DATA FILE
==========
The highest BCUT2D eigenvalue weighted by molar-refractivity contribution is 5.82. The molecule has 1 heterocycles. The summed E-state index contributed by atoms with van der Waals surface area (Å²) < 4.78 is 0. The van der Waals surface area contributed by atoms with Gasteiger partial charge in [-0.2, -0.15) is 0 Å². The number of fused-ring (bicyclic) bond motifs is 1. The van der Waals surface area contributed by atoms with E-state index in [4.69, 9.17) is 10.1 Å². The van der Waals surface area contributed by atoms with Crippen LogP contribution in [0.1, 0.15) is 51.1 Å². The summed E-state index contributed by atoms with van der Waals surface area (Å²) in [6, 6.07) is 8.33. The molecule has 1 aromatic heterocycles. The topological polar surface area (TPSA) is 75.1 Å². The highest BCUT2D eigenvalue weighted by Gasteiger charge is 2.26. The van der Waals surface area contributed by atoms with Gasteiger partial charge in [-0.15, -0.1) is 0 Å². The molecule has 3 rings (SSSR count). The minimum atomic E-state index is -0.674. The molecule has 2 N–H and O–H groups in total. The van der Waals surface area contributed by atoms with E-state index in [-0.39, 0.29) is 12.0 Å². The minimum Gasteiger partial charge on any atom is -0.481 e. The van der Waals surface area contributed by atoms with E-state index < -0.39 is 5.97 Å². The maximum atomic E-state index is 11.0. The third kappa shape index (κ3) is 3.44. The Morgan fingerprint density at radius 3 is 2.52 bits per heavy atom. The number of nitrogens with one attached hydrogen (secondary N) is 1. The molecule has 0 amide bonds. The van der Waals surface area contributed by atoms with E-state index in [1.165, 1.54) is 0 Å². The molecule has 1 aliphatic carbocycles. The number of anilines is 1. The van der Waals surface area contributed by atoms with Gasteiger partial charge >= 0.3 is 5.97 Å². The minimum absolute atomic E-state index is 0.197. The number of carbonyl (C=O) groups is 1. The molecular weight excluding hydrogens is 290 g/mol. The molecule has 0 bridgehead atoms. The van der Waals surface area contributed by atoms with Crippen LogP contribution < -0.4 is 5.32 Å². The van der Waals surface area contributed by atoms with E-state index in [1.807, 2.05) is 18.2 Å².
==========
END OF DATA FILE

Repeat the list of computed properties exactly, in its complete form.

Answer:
The highest BCUT2D eigenvalue weighted by molar-refractivity contribution is 5.82. The molecule has 1 heterocycles. The summed E-state index contributed by atoms with van der Waals surface area (Å²) < 4.78 is 0. The van der Waals surface area contributed by atoms with Gasteiger partial charge in [-0.2, -0.15) is 0 Å². The number of fused-ring (bicyclic) bond motifs is 1. The van der Waals surface area contributed by atoms with E-state index in [4.69, 9.17) is 10.1 Å². The van der Waals surface area contributed by atoms with Crippen LogP contribution in [0.1, 0.15) is 51.1 Å². The summed E-state index contributed by atoms with van der Waals surface area (Å²) in [6, 6.07) is 8.33. The molecule has 1 aromatic heterocycles. The topological polar surface area (TPSA) is 75.1 Å². The highest BCUT2D eigenvalue weighted by Gasteiger charge is 2.26. The van der Waals surface area contributed by atoms with Gasteiger partial charge in [-0.15, -0.1) is 0 Å². The molecule has 3 rings (SSSR count). The minimum atomic E-state index is -0.674. The molecule has 2 N–H and O–H groups in total. The van der Waals surface area contributed by atoms with E-state index in [-0.39, 0.29) is 12.0 Å². The minimum Gasteiger partial charge on any atom is -0.481 e. The van der Waals surface area contributed by atoms with E-state index < -0.39 is 5.97 Å². The maximum atomic E-state index is 11.0. The third kappa shape index (κ3) is 3.44. The Morgan fingerprint density at radius 3 is 2.52 bits per heavy atom. The number of nitrogens with one attached hydrogen (secondary N) is 1. The molecule has 0 amide bonds. The van der Waals surface area contributed by atoms with E-state index in [1.165, 1.54) is 0 Å². The molecule has 1 aliphatic carbocycles. The number of anilines is 1. The van der Waals surface area contributed by atoms with Gasteiger partial charge >= 0.3 is 5.97 Å². The minimum absolute atomic E-state index is 0.197. The number of carbonyl (C=O) groups is 1. The molecular weight excluding hydrogens is 290 g/mol. The molecule has 0 bridgehead atoms. The van der Waals surface area contributed by atoms with Crippen LogP contribution < -0.4 is 5.32 Å². The van der Waals surface area contributed by atoms with E-state index in [1.807, 2.05) is 18.2 Å².